Lending a Helping Hand--from Prison
The Fulton Sanitary Landfill has been the city's permanent home for garbage since 1978. But, a recent increase in trash means more work at the landfill.
So, Manager J.C. Miller wants to hire four extra workers--from the Fulton Reception and Diagnostic Center.
"What it is, it's going to be where they're actually going to be getting released in a short time," explained Miller. "This is actually getting them prepared for getting them back into the workforce on their release."
The landfill has five workers who pick up the equivalent of at least a truckload of loose litter a day. Fulton's growth in the past couple of years has led to a tremendous increase in the amount of trash. The landfill took in 18,503 tons in 2004, then jumped to 20,855 tons in 2005, an increase of nearly 10 tons of trash each day.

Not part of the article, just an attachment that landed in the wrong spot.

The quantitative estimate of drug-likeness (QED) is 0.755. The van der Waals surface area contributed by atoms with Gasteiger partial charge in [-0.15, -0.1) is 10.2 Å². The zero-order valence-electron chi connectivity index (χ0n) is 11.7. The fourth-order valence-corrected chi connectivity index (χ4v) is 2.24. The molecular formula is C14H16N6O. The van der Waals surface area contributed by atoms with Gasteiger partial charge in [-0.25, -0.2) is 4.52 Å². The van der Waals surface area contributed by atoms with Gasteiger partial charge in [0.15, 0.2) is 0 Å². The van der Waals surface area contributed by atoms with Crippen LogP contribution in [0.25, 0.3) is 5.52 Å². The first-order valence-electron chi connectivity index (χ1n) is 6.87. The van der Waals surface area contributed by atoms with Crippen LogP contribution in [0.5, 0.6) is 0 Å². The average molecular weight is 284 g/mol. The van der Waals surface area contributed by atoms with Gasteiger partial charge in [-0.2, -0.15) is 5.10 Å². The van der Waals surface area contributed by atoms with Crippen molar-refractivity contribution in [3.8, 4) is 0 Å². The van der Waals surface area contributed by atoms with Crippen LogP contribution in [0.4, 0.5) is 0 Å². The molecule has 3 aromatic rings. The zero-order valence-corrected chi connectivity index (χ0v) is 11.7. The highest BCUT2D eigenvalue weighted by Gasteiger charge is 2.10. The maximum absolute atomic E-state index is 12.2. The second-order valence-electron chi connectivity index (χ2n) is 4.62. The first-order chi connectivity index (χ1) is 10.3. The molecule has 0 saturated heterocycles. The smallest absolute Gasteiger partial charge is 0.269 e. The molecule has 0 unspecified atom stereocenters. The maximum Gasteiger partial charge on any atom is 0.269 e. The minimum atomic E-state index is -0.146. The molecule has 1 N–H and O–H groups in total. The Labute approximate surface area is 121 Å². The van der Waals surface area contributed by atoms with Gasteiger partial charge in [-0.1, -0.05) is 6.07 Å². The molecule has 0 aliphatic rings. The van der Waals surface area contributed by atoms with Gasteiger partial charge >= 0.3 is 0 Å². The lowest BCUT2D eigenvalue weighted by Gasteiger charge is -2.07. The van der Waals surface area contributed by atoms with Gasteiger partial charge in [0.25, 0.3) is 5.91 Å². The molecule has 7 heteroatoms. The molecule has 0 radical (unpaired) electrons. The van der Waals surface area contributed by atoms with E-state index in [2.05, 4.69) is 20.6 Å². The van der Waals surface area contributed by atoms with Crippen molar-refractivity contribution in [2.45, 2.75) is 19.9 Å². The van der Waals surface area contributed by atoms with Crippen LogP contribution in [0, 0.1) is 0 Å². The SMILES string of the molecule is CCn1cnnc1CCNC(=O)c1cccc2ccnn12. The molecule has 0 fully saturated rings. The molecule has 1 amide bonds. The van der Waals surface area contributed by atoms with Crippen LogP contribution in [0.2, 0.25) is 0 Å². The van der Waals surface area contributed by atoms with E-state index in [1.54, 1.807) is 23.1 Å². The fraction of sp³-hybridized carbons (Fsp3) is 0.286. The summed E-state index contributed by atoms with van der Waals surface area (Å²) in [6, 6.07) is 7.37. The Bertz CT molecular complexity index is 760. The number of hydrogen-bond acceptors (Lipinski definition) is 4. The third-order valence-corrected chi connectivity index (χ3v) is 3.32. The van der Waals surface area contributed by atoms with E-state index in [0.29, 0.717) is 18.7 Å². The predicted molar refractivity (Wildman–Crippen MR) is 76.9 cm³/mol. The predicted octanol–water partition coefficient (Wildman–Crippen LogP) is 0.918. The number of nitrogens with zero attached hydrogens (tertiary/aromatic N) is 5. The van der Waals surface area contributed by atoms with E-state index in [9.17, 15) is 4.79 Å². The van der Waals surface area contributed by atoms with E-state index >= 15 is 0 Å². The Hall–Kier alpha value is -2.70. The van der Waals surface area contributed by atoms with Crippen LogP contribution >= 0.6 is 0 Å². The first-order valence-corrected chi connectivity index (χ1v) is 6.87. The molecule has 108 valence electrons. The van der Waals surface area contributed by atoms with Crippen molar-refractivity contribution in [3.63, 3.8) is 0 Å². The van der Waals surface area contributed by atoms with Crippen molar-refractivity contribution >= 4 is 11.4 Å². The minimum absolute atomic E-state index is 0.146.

Miller said the additional workers could do everything from putting together trash bins to picking up loose litter. Fulton Police Chief Steve Meyers noted other cities have hired inmates for similar work.
"I think it's going to be good for both entities here, both the city and the institution," Meyers added, "and will give them a little more community involvement."
The Department of Natural Resources requires all landfills to remove litter from around their sites. Fulton's landfill passed its last state inspection in November of 2005.
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